Isaac Chansa (Henan, China) $30,000 (Sh75m)
Chansa left Orlando Pirates in June and joined Chinese club Henan Jianye.
Although Pirates wanted to retain the African Cup of Nations winner, Chansa insisted on moving to China where he earns not less than $30,000 a month.
Hassan Wasswa (Kayseri, Turkey) $8000 (sh20m)
Sometimes the ball has gone past him. Sometimes a striker has gone past him. But rarely have two gone past together and Kayseri signed him because of these particular qualities.
Although Wasswa is tailor-made for the defensive midfield role, he has successfully performed at right-back and in a more central defensive position in all the occasions he has been deployed, particularly during crisis situations. Wasswa is estimated to earn about sh20m a month.
Rainford Kalaba (TP Mazembe, DR Congo) $20,000 (Sh50m)
Fast and deceptive, Kalaba is an instinctive goal-poacher and can also run the channels or shoot from outside the box. As far as the tournament has progressed, no player is so central or pivotal to a team’s success as Kalaba is for Zambia. Kalaba’s teammates call him ‘The Master’.
There are suggestions that had Kalaba not been suspended for the quarterfinal against Nigeria during the 2010 version in Angola, Zambia would have made the final.
Well that didn’t happen then, but it did in February. His value at TP Mazembe is valued at sh50m a month.
Moses Oloya (Sai Gon, Vietnam) $10,000 (Sh25m)
He is already being considered by many in Vietnam) as one of the best in the league at the moment, a player that appeals to several groups.
Those who put a premium on flair love his capacity for the unexpected.
Oloya has been at the centre of all of Sai Gon’s achievements in the last two seasons with either crucial assists or a goal to match.
It’s why Sai Gon reportedly offers him sh25m a month.
Nathan Sinkala (TP Mazembe, DR Congo) $15000 (Sh38m)
Sinkala was part of the Zambia midfield that impressed so much the AFCON tournament.
Though he may not have managed a goal in 540 plus minutes of football he featured in, Sinkala didn’t hesitate when he converted the first sudden death penalty kick for Zambia.
His powerful and consistent displays will live long in the memories of the Chipolopolo fans. He is estimated at sh38m.
Tony Mawejje (IBV, Iceland) $2000 (Sh5m)
Mawejje’s club form with Iceland giants IBV recently has been exemplary.
His ability to hold the ball and bring forwards into play has been extraordinary.
Although he had lost his starting place in the Cranes team due to fitness reasons, the estimated sh5m a month player, has worked hard enough to start tomorrow.
Emmanuel Mayuka (Southampton, England) £25,000 (Sh100m)
Mayuka’s stock rose after the 2012 Nations Cup.
Undeniably the most efficient striker for Zambia, Mayuka was a force that tore at every defence he came up against.
Netting three goals in 450 minutes of football, Mayuka found the back of the net against Senegal, Libya and as a substitute getting the winning goal against the Black Stars to eliminate their hopes of a spot in the final of the tournament.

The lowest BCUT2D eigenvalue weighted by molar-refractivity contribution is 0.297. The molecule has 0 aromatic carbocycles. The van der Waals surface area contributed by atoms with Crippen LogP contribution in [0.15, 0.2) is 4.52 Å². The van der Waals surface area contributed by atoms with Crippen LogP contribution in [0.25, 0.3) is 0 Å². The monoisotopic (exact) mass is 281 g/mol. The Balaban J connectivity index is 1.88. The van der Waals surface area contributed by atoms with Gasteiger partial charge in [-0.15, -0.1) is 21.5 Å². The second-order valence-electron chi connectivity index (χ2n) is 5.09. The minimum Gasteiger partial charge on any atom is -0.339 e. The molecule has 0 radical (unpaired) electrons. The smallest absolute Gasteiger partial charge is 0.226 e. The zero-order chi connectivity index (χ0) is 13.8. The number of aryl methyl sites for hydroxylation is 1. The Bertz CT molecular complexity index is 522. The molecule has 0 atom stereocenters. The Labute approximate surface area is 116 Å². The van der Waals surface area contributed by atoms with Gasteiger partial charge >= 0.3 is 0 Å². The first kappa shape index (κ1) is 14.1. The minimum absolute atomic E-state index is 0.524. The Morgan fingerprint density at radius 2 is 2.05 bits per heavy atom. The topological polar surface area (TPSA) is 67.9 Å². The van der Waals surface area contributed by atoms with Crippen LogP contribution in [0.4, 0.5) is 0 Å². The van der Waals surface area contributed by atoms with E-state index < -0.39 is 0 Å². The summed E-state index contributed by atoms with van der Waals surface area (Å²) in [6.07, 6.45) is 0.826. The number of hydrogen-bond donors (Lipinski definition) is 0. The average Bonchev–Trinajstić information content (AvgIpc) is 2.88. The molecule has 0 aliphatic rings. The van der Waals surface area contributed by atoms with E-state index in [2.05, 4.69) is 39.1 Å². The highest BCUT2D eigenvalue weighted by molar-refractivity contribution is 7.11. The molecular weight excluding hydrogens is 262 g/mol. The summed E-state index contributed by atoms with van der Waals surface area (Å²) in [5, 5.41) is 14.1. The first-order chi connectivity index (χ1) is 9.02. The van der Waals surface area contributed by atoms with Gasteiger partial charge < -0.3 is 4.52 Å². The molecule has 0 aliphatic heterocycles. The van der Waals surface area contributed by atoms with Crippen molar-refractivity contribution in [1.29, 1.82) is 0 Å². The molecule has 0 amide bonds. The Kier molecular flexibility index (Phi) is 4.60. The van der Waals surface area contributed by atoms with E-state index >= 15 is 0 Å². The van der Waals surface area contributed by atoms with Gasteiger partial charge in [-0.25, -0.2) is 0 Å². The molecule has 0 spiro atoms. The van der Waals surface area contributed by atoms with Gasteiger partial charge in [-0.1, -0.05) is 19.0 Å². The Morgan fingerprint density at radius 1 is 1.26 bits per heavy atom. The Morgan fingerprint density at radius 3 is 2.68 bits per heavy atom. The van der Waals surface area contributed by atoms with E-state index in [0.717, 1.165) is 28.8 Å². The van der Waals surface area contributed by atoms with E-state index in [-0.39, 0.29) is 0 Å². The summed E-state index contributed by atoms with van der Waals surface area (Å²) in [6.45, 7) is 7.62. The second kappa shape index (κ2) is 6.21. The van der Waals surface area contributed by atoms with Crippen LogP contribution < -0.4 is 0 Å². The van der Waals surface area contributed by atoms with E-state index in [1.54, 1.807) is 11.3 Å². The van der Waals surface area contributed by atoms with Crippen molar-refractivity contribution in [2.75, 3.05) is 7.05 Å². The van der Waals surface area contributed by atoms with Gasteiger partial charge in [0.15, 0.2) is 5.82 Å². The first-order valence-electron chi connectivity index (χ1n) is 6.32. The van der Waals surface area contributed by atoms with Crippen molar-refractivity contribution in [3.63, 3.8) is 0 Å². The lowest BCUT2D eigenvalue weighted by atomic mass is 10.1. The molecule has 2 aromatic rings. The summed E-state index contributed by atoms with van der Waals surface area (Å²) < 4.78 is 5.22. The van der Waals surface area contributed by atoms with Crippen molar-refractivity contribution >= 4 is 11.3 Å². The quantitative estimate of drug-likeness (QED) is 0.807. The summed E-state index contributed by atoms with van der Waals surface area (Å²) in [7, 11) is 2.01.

Not only did he net on three separate occasions, but he also managed to convert the second goal in Zambia’s penalty shootout, helping them secure their much dreamt about title.
Mayuka signed a five-year deal worth about £3m with Southampton from Swiss side, BSC Young Boys after agreeing personal terms estimated at sh100m a month.
Emmanuel Okwi (Simba, Tanzania) $10,000 (sh25m)
Okwi has become an irresistible striker with the Cranes of late.
His pace and eye for goal have become an asset for the Cranes. He also runs through the channels brilliantly, a positive that will trouble Zambia’s defence.
He is estimated at sh25m a month.
Christopher Katongo (Henan, China) $458,000 (Sh1b a year)
Katongo has been ranked among Africa’s top paid sportsmen, according to the latest figures from ESPN The Magazine’s Money Issue salary survey project. Katongo, who guided the Chipolopolo to a historic 2012 Africa Cup of Nations triumph, reaps about a modest $458 000 (Sh1b) annually, which is sh95m a month.
Mike Sserumagga (St George, Ethiopia) $2000 (sh5m)
Sserumagga’s decent left-foot is valued at sh5m a month at Ethiopian club St George.
Besides being comfortable on the ball, Sserumaga has always shown an acute eye for the right pass, a devastating delivery and fierce shot and is supposed to be the creative pillar against Zambia.
Chisamba Lungu (Sverdlovsk, Russia) $25,000 (sh63m)
In 2007, Chisamba was touted as the future of Zambian football when he rocketed to fame at Under-17.
However, the swift left-footed winger fizzled out after joining Zanaco in 2008 before heading abroad to Georgia and later Russia where he settled down at Ural Sverdlovsk Oblast.
He scored during the penalty shoot-out against Ivory Coast in the final and his monthly value is estimated at sh63m.
Joseph Ochaya (Asante Kotoko, Ghana) $2500 (sh6m)
Ochaya signed for Ghanaian champions Asante Kotoko last month with his former club KCC FC pocketing sh72m and the player sh48m as sign on fee.
His monthly stipend is estimated at sh6m.